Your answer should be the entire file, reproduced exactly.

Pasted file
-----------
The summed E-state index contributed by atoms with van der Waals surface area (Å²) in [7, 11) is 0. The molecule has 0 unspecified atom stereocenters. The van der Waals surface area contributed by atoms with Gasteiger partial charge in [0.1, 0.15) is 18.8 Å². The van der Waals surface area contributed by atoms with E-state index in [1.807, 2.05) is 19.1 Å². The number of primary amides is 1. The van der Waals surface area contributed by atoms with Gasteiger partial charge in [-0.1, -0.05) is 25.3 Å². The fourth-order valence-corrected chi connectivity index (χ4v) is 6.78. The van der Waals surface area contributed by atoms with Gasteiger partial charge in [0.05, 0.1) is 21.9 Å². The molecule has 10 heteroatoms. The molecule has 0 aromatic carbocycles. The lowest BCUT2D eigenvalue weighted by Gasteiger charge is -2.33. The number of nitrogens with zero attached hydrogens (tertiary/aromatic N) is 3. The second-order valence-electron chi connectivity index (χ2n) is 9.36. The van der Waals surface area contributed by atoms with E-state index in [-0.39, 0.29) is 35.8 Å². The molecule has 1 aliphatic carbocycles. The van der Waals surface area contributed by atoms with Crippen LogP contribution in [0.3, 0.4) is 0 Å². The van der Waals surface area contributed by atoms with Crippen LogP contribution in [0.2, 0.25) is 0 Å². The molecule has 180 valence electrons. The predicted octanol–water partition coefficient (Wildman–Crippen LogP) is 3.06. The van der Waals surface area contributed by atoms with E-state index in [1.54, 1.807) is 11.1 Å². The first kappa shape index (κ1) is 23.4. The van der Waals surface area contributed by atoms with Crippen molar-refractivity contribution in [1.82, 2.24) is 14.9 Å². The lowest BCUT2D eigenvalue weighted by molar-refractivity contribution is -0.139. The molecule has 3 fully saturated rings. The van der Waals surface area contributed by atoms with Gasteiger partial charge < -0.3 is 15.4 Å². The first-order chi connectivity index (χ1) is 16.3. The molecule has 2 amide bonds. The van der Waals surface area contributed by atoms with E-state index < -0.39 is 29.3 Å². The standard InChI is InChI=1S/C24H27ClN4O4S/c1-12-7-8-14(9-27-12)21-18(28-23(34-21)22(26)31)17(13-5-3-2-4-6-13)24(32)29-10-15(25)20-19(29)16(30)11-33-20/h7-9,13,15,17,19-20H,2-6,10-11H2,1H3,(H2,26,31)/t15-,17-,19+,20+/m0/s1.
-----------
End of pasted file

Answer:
The summed E-state index contributed by atoms with van der Waals surface area (Å²) in [7, 11) is 0. The molecule has 0 unspecified atom stereocenters. The van der Waals surface area contributed by atoms with Gasteiger partial charge in [0.1, 0.15) is 18.8 Å². The van der Waals surface area contributed by atoms with E-state index in [1.807, 2.05) is 19.1 Å². The number of primary amides is 1. The van der Waals surface area contributed by atoms with Gasteiger partial charge in [-0.1, -0.05) is 25.3 Å². The fourth-order valence-corrected chi connectivity index (χ4v) is 6.78. The van der Waals surface area contributed by atoms with Gasteiger partial charge in [0.05, 0.1) is 21.9 Å². The molecule has 10 heteroatoms. The molecule has 0 aromatic carbocycles. The lowest BCUT2D eigenvalue weighted by Gasteiger charge is -2.33. The number of nitrogens with zero attached hydrogens (tertiary/aromatic N) is 3. The second-order valence-electron chi connectivity index (χ2n) is 9.36. The van der Waals surface area contributed by atoms with E-state index in [-0.39, 0.29) is 35.8 Å². The molecule has 1 aliphatic carbocycles. The van der Waals surface area contributed by atoms with Crippen LogP contribution in [0.3, 0.4) is 0 Å². The van der Waals surface area contributed by atoms with Crippen LogP contribution in [0.2, 0.25) is 0 Å². The molecule has 180 valence electrons. The predicted octanol–water partition coefficient (Wildman–Crippen LogP) is 3.06. The van der Waals surface area contributed by atoms with E-state index in [1.54, 1.807) is 11.1 Å². The first kappa shape index (κ1) is 23.4. The van der Waals surface area contributed by atoms with Crippen molar-refractivity contribution in [1.82, 2.24) is 14.9 Å². The lowest BCUT2D eigenvalue weighted by molar-refractivity contribution is -0.139. The molecule has 3 fully saturated rings. The van der Waals surface area contributed by atoms with Gasteiger partial charge < -0.3 is 15.4 Å². The first-order chi connectivity index (χ1) is 16.3. The molecule has 2 amide bonds. The van der Waals surface area contributed by atoms with E-state index < -0.39 is 29.3 Å². The standard InChI is InChI=1S/C24H27ClN4O4S/c1-12-7-8-14(9-27-12)21-18(28-23(34-21)22(26)31)17(13-5-3-2-4-6-13)24(32)29-10-15(25)20-19(29)16(30)11-33-20/h7-9,13,15,17,19-20H,2-6,10-11H2,1H3,(H2,26,31)/t15-,17-,19+,20+/m0/s1.